Give us the latest.
JESSICA YELLIN, CNN CONGRESSIONAL CORRESPONDENT: That's right, Wolf. They all joined together for a rally and march here at the capital of South Carolina, in Columbia, and again a fitting way to start their campaigns here because as you say, the African-American vote could make up to 60 percent of the electorate on Saturday. They're all doing what they can to appeal to this constituency.
YELLIN (voice-over): At a march and rally honoring Dr. Martin Luther King Jr., an unexpected gift from Senator Clinton. She was running so late for a time, she ceded center stage here to her competitors. Eventually all three spoke of the legacy of Dr. King.
SEN. BARACK OBAMA (D-IL), PRESIDENTIAL CANDIDATE: King inspired with words not of anger but of an urgency that still speaks to us today. He said, unity is the great need of the hour.
JOHN EDWARDS (D), PRESIDENTIAL CANDIDATE: All three of us are on the journey with you, on the march to equality and justice and fairness in the United States of America.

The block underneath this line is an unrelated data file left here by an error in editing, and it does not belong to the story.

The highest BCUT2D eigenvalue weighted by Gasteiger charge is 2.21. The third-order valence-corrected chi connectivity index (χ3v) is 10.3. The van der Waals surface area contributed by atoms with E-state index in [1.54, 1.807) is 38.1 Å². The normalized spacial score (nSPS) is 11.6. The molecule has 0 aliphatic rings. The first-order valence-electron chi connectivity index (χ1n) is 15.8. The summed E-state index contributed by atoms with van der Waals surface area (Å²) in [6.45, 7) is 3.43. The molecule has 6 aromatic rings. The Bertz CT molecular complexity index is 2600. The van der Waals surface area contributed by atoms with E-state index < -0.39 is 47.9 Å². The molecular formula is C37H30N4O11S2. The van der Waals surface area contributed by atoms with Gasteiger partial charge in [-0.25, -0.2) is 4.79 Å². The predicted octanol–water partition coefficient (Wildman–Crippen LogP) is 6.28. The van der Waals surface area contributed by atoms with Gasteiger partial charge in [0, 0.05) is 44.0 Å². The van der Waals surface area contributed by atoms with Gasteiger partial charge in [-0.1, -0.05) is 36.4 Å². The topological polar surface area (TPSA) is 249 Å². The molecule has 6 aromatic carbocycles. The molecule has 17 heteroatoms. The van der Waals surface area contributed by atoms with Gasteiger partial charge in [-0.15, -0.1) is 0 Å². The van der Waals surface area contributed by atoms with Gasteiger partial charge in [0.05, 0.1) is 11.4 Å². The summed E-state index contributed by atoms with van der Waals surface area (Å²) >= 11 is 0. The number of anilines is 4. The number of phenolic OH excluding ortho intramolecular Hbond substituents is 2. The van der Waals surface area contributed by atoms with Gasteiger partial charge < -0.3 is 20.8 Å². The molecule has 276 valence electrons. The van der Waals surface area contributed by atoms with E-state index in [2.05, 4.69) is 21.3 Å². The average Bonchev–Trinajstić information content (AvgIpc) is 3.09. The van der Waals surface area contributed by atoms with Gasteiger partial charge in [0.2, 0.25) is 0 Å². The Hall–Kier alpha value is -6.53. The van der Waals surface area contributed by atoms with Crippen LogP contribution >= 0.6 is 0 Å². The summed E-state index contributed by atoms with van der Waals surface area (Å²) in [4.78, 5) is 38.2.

SEN. HILLARY RODHAM CLINTON (D-NY), PRESIDENTIAL CANDIDATE: The dream is nowhere fulfilled, and now we are called to rise up, speak up, and finally get it done.
YELLIN: Senator Clinton faces an uphill fight here. Polls taken prior to her Nevada win show she's lost ground among African-Americans and her husband is locked in a nasty spat with Barack Obama, drawing criticism from this African-American leader.
REP. JAMES CLYBURN (D), SOUTH CAROLINA: As they would say in Gullah-Geechee country, he needs to chill a little bit.
YELLIN: John Edwards was born in South Carolina. After Nevada, where to quote the candidate himself, he got his butt kicked, a strong finish in his home state could recharge his campaign. But, arguably, the most pressure is on Barack Obama. He's aggressively shooting down rumors that he's Muslim, which could hurt him in his conservative Christian stronghold.